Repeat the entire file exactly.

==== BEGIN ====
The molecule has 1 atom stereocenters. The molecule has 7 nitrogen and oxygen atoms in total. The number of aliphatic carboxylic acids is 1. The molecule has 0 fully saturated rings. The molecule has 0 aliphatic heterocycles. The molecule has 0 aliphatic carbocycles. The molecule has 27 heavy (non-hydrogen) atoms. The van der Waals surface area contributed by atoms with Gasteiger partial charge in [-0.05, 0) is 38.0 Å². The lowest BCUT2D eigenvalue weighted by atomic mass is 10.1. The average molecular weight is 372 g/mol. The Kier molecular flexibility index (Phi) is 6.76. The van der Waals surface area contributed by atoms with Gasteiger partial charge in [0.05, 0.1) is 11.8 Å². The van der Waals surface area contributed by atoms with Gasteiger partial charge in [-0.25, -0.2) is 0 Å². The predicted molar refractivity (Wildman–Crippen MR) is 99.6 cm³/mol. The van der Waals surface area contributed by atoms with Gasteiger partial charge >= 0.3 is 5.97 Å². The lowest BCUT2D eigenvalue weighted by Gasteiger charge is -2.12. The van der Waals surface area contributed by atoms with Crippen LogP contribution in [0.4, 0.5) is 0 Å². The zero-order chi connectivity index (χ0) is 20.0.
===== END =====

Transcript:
The molecule has 1 atom stereocenters. The molecule has 7 nitrogen and oxygen atoms in total. The number of aliphatic carboxylic acids is 1. The molecule has 0 fully saturated rings. The molecule has 0 aliphatic heterocycles. The molecule has 0 aliphatic carbocycles. The molecule has 27 heavy (non-hydrogen) atoms. The van der Waals surface area contributed by atoms with Gasteiger partial charge in [-0.05, 0) is 38.0 Å². The lowest BCUT2D eigenvalue weighted by atomic mass is 10.1. The average molecular weight is 372 g/mol. The Kier molecular flexibility index (Phi) is 6.76. The van der Waals surface area contributed by atoms with Gasteiger partial charge in [0.05, 0.1) is 11.8 Å². The van der Waals surface area contributed by atoms with Gasteiger partial charge in [-0.25, -0.2) is 0 Å². The predicted molar refractivity (Wildman–Crippen MR) is 99.6 cm³/mol. The van der Waals surface area contributed by atoms with Gasteiger partial charge >= 0.3 is 5.97 Å². The lowest BCUT2D eigenvalue weighted by Gasteiger charge is -2.12. The van der Waals surface area contributed by atoms with Crippen LogP contribution in [0.4, 0.5) is 0 Å². The zero-order chi connectivity index (χ0) is 20.0.